|The SEND Code of Practice states:
6.30 - Support for learning difficulties may be required when children and young people learn at a slower pace than their peers, even with appropriate differentiation.
Learning difficulties cover a wide range of needs, including moderate learning difficulties (MLD), severe learning difficulties (SLD), where children are likely to need support in all areas of the curriculum and associated difficulties with mobility and communication, through to profound and multiple learning difficulties (PMLD), where children are likely to have severe and complex learning difficulties as well as a physical disability or sensory impairment.
6.31 - Specific learning difficulties (SpLD), affect one or more specific aspects of learning. This encompasses a range of conditions such as dyslexia, dyscalculia and dyspraxia.
Slow progress and low attainment do not necessarily mean that a child has SEN and should not automatically lead to a pupil being recorded as having SEN. However, they may be an indicator of a range of learning difficulties or disabilities.
Equally, it should not be assumed that attainment in line with chronological age means that there is no learning difficulty or disability. Some learning difficulties and disabilities occur across the range of cognitive ability and, left unaddressed may lead to frustration, which may manifest itself as disaffection, emotional or behavioural difficulties. (SEND Code of Practice 6:23)
Moderate Learning Difficulties (MLD)
The majority of students with moderate learning difficulties will be identified early in their school careers.
In most cases, they will have difficulty acquiring basic numeracy and literacy skills and may have commensurate speech and language difficulties.
They may find it hard to understand abstract ideas and to generalise from experience. Some may also have poor social skills and may show signs of emotional and behavioural difficulties.
Indicators of moderate learning difficulties would be:
- Resources needing to be deployed which are additional to or different from those normally available to the students in the school, through the differentiated curriculum (this would not include ‘catch-up’ interventions aimed at those who are able to catch up with their peers following targeted group intervention)
- Consistently evident problems with regard to memory and reasoning skills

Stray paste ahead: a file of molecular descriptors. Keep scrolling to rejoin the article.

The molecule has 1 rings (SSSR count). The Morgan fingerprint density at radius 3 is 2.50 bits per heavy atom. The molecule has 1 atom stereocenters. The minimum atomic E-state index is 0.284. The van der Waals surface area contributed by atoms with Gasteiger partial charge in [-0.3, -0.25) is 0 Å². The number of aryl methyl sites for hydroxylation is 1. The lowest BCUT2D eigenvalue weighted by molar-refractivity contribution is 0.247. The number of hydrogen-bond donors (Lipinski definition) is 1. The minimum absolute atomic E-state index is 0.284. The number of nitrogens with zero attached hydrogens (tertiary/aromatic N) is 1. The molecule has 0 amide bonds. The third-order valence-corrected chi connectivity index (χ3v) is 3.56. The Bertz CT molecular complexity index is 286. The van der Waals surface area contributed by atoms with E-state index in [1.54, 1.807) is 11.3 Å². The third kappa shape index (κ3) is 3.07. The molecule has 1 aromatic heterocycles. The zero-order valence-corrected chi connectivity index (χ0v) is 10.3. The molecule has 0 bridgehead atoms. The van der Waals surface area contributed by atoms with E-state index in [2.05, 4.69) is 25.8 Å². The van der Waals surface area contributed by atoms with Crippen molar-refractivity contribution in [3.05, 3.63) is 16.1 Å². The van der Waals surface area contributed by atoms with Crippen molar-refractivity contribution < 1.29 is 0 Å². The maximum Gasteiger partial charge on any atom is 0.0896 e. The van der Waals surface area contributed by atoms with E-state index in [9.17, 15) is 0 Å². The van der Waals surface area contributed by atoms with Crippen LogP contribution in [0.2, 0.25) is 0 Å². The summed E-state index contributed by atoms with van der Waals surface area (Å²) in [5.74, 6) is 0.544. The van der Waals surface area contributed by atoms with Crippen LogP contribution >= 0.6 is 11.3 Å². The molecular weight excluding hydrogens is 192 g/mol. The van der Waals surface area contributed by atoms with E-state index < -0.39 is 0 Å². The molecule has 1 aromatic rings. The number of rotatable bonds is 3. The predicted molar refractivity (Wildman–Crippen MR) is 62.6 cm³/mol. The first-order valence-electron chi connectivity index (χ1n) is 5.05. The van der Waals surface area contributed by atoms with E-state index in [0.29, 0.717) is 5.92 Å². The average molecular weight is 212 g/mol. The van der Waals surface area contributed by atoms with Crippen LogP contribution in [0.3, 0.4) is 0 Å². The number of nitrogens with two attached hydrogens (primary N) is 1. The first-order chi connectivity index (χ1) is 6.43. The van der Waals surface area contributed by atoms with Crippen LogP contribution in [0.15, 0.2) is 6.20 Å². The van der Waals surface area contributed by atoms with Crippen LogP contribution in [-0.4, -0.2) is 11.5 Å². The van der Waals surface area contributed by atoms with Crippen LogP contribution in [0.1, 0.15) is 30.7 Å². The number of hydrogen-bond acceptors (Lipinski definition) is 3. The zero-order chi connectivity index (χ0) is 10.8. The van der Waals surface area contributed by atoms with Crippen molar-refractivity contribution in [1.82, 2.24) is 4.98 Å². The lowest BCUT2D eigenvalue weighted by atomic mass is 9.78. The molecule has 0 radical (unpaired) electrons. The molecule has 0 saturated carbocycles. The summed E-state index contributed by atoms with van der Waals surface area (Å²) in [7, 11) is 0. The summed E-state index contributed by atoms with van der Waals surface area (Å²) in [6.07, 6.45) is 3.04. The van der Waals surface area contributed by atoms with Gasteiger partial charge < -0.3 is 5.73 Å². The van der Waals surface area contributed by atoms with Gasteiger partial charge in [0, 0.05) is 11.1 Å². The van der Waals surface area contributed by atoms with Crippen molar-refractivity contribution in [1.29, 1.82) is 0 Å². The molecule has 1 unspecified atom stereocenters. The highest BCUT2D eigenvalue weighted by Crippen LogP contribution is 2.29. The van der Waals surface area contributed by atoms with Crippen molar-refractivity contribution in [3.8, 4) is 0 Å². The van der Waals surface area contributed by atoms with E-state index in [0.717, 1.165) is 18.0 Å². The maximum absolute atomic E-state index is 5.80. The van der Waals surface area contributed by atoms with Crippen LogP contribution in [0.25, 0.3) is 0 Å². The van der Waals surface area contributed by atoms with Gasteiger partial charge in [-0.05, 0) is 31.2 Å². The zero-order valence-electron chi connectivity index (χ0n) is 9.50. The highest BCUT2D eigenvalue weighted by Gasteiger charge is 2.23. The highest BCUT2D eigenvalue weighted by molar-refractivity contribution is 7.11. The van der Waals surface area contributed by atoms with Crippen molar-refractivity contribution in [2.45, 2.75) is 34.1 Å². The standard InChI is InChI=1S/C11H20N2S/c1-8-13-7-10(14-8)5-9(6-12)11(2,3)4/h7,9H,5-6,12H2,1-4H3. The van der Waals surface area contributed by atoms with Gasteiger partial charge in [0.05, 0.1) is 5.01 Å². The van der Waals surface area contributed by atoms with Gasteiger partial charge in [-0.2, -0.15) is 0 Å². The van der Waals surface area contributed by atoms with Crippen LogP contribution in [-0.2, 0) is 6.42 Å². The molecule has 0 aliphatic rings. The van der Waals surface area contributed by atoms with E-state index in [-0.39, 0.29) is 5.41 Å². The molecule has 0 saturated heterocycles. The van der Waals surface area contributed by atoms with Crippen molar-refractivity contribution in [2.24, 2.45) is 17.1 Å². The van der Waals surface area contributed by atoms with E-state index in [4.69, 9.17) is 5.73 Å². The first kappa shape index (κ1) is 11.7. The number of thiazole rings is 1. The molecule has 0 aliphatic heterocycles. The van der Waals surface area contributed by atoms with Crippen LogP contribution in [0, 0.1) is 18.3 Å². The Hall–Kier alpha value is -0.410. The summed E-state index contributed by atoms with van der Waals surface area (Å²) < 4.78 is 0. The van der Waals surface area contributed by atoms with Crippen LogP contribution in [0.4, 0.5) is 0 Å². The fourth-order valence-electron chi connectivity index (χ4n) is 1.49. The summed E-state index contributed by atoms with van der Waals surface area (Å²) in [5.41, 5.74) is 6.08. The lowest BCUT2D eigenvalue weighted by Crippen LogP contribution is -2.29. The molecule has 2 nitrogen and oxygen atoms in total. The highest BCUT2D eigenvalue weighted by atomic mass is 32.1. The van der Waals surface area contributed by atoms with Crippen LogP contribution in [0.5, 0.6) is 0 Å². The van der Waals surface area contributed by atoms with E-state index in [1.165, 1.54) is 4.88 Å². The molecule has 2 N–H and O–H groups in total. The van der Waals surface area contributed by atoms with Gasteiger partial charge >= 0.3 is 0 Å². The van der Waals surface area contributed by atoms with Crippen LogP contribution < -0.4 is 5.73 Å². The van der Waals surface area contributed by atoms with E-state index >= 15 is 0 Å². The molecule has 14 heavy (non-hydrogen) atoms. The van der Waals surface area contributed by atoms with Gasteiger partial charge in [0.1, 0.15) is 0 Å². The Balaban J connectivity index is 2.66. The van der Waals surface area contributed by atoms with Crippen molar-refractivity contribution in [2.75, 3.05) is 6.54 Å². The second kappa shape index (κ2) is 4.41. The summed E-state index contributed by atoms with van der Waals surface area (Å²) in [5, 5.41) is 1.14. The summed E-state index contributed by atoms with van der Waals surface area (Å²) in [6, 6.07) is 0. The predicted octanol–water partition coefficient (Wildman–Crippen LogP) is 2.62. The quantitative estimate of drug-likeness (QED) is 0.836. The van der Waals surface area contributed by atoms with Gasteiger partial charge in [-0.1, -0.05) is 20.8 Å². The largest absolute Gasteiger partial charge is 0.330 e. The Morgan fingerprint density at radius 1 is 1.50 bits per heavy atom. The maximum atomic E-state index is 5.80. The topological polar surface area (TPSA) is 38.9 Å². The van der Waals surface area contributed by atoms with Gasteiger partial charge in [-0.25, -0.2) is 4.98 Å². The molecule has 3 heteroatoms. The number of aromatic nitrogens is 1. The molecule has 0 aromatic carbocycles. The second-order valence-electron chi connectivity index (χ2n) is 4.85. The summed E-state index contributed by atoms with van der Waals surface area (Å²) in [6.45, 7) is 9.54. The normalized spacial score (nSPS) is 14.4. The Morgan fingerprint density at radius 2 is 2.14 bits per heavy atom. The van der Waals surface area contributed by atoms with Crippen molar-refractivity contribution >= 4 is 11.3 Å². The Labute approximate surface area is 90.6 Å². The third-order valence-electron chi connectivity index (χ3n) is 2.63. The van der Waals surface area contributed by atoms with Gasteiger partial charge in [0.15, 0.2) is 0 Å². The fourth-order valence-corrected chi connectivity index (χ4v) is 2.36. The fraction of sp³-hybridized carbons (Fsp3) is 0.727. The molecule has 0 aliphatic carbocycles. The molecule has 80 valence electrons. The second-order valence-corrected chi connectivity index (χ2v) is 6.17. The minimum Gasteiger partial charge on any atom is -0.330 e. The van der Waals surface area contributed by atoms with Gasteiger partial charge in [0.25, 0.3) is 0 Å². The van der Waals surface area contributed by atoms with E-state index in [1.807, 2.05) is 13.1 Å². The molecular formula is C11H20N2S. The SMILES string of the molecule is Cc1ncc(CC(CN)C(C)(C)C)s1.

- Consistently evident problems with processing, organising and co-ordinating spoken and written language to aid cognition
- Consistently evident problems with sequencing and organising the steps needed to complete tasks
- Consistently evident problems with problem solving and developing concepts
- Consistently evident problems with understanding ideas, concepts and experiences which significantly impair access to the curriculum
- Consistently evident problems with fine and gross motor competencies which significantly impair access to the curriculum
- Consistently evident problems with understanding ideas, concepts and experiences when information cannot be gained through first-hand sensory or physical experiences
Specific Learning Difficulties (SpLD)
Specific Learning Difficulty is the overall term used to describe a developmental condition that causes problems when using words (dyslexia) and problems using symbols (dyscalculia) and some other developmental problems.
Dyslexia is the commonest type of specific learning difficulty that students are likely to experience with about 10% of the population having some form of dyslexia.
‘Dyslexia is present when fluent and accurate word identification (reading) and/or spelling do not develop or do so very incompletely or with great difficulty. This focuses on literacy learning at the ‘word level’ and implies that the problem is severe and persistent despite appropriate learning opportunities. It provides the basis of a staged assessment through teaching.’ (British Psychological Society, 2000: Dyslexia, Literacy and Psychological Assessment.)
Short-term memory, mathematics, concentration, personal organisation and speaking may be affected.
Dyslexia is biological in origin and tends to run in families, but environmental factors may also contribute to it. Its cause has not been fully confirmed but the effect is to create neurological anomalies in the brain.
The effects of dyslexia can largely be overcome by support and the use of compensatory strategies.
Students with dyslexia have to work hard to overcome their difficulties and consequently tire more quickly than other students. This needs to be taken into account in the pace of lessons and differentiating tasks.
Students with specific learning difficulties fail to acquire levels of skills in some subjects commensurate with their performance in others, despite good attendance and health, satisfactory attitudes to learning and sound teaching. They may find difficulties particularly frustrating if they become an obstacle to the development of learning in other areas. Low self-esteem, poor concentration and behavioural difficulties can arise as a consequence.
Other aspects of the development of these students may be in line with the majority of students their age. It is, however, possible for dyslexia to be present alongside other learning disorders, thus creating different complexities of special need.